Boomboxx Chuck heads out when there’s high-volume foot traffic. He grabs a boombox or two, pops in an old-school hip-hop cassette—maybe some Public Enemy—and cruises past onlookers who, for the most part, are happily flabbergasted by the walking ’80s flashback crossing their path.
“It takes a lot of courage, though,” Chuck says, standing outside Queen Bee’s in North Park, where an all-ages b-boy competition is going down. “I’ll tell you that much—a lot of confidence. Sometimes I’ll think, Man, is this embarrassing? But I very rarely get any negativity.”
A few of Chuck’s boomboxes are set up on the stage inside, and even the 10-year-olds in the crowd seem to show reverence for the archaic music-makers’ significance. Chuck himself is a dedicated boombox devotee, even though, at 28, he’s too young to have experienced a culture that was born in the ’70s, peaked by the mid-’80s and was eventually killed off by its more convenient cousin, the Walkman.
Chuck began hitting up flea markets and thrift stores in search of old boomboxes because he wanted to listen to hip-hop from the ’80s and ’90s—considered the genre’s “golden age”—on original cassette tapes as well as make and share music of his own. Chuck’s an MC and a poet at heart (Words Intense is another of his pseudonyms), and he liked how easy the boombox made it for him to throw on some beats, plug in a microphone, put in a blank tape and hit “Record.”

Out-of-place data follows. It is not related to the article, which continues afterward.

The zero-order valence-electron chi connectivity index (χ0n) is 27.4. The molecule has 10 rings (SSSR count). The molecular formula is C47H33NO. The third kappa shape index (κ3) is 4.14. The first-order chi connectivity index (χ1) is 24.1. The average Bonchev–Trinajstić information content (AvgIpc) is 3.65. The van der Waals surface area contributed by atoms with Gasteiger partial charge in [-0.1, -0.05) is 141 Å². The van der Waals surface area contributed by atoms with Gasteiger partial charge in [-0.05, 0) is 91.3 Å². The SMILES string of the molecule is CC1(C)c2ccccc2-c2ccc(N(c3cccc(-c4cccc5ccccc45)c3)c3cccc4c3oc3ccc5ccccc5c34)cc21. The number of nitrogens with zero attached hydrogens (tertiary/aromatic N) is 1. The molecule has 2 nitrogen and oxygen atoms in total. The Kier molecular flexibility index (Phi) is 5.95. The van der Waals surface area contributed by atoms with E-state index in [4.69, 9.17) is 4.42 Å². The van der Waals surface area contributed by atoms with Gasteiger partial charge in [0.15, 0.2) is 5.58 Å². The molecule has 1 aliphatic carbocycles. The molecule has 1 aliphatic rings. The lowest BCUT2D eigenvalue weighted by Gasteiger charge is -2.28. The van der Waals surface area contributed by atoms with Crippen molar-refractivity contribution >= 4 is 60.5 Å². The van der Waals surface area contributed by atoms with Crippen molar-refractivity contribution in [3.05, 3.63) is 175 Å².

“It’s like a portable studio,” Chuck says. “I find that real unique, you know, and very inspiring. I can play something all over the city just hours after I laid it down.”
Chuck’s guerilla-style marketing campaign seems to be catching on. People see him cruising down the street with a boombox in hand and they end up wanting one of their own.
He refurbished his first boombox about a year ago. He finds a box, fixes it up, sometimes adorns it with his own artwork or art by one of his friends, then sells it for between $100 and $300. And every now and then, he’ll stop by with a handful of cassettes he thinks his boombox clients might like. He even hooks them up with mixtapes.
“I’ll include good songs from the boombox era, and I’ll sneak in a few of my own exclusives,” Chuck says, “just to blend it in slowly, you know, so it kind of just sneaks up on you. That’s just my approach with it.”
Boomboxx Chuck’s boxes will be on view at the Stick ’em Up Sticker Swap & Graff Art Show, opening at 6 p.m. Saturday, March 12, at Visual Art Supply, 3254 Adams Ave. in Normal Heights.